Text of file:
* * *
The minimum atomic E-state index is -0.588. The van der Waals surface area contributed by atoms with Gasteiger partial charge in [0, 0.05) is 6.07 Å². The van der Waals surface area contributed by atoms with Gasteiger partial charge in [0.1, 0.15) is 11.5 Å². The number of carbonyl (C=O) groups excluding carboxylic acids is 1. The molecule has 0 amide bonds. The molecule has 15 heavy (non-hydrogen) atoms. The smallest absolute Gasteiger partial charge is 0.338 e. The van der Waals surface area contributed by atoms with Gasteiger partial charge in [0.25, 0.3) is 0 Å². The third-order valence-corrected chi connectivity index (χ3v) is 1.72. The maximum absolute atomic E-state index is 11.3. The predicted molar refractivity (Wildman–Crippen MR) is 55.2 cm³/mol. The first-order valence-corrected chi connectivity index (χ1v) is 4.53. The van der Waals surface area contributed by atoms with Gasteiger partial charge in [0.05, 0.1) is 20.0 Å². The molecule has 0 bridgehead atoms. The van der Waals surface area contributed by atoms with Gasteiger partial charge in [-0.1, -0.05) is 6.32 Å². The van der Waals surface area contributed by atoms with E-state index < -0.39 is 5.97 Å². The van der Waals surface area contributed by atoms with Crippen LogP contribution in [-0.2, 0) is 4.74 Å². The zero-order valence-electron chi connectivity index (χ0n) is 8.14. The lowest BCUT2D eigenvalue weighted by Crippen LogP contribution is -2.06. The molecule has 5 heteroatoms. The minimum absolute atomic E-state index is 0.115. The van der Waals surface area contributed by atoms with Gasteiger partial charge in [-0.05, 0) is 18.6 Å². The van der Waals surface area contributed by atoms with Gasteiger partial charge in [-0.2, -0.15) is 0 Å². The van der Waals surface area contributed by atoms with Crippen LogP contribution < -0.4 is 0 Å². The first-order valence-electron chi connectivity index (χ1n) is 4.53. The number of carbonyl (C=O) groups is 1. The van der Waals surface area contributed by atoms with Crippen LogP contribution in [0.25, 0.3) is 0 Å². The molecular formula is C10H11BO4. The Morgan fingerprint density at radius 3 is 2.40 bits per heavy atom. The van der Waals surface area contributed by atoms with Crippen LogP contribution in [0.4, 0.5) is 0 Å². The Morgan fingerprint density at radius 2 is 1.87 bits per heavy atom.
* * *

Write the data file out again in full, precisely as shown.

The minimum atomic E-state index is -0.588. The van der Waals surface area contributed by atoms with Gasteiger partial charge in [0, 0.05) is 6.07 Å². The van der Waals surface area contributed by atoms with Gasteiger partial charge in [0.1, 0.15) is 11.5 Å². The number of carbonyl (C=O) groups excluding carboxylic acids is 1. The molecule has 0 amide bonds. The molecule has 15 heavy (non-hydrogen) atoms. The smallest absolute Gasteiger partial charge is 0.338 e. The van der Waals surface area contributed by atoms with Gasteiger partial charge in [0.25, 0.3) is 0 Å². The third-order valence-corrected chi connectivity index (χ3v) is 1.72. The maximum absolute atomic E-state index is 11.3. The predicted molar refractivity (Wildman–Crippen MR) is 55.2 cm³/mol. The first-order valence-corrected chi connectivity index (χ1v) is 4.53. The van der Waals surface area contributed by atoms with Gasteiger partial charge in [0.05, 0.1) is 20.0 Å². The molecule has 0 bridgehead atoms. The van der Waals surface area contributed by atoms with Gasteiger partial charge in [-0.1, -0.05) is 6.32 Å². The van der Waals surface area contributed by atoms with E-state index < -0.39 is 5.97 Å². The van der Waals surface area contributed by atoms with Crippen LogP contribution in [-0.2, 0) is 4.74 Å². The zero-order valence-electron chi connectivity index (χ0n) is 8.14. The lowest BCUT2D eigenvalue weighted by Crippen LogP contribution is -2.06. The molecule has 5 heteroatoms. The minimum absolute atomic E-state index is 0.115. The van der Waals surface area contributed by atoms with Gasteiger partial charge in [-0.05, 0) is 18.6 Å². The van der Waals surface area contributed by atoms with Gasteiger partial charge in [-0.2, -0.15) is 0 Å². The van der Waals surface area contributed by atoms with Crippen LogP contribution < -0.4 is 0 Å². The first-order valence-electron chi connectivity index (χ1n) is 4.53. The number of carbonyl (C=O) groups is 1. The van der Waals surface area contributed by atoms with Crippen LogP contribution in [0.25, 0.3) is 0 Å². The molecular formula is C10H11BO4. The Morgan fingerprint density at radius 3 is 2.40 bits per heavy atom. The van der Waals surface area contributed by atoms with Crippen LogP contribution in [0.4, 0.5) is 0 Å². The Morgan fingerprint density at radius 2 is 1.87 bits per heavy atom.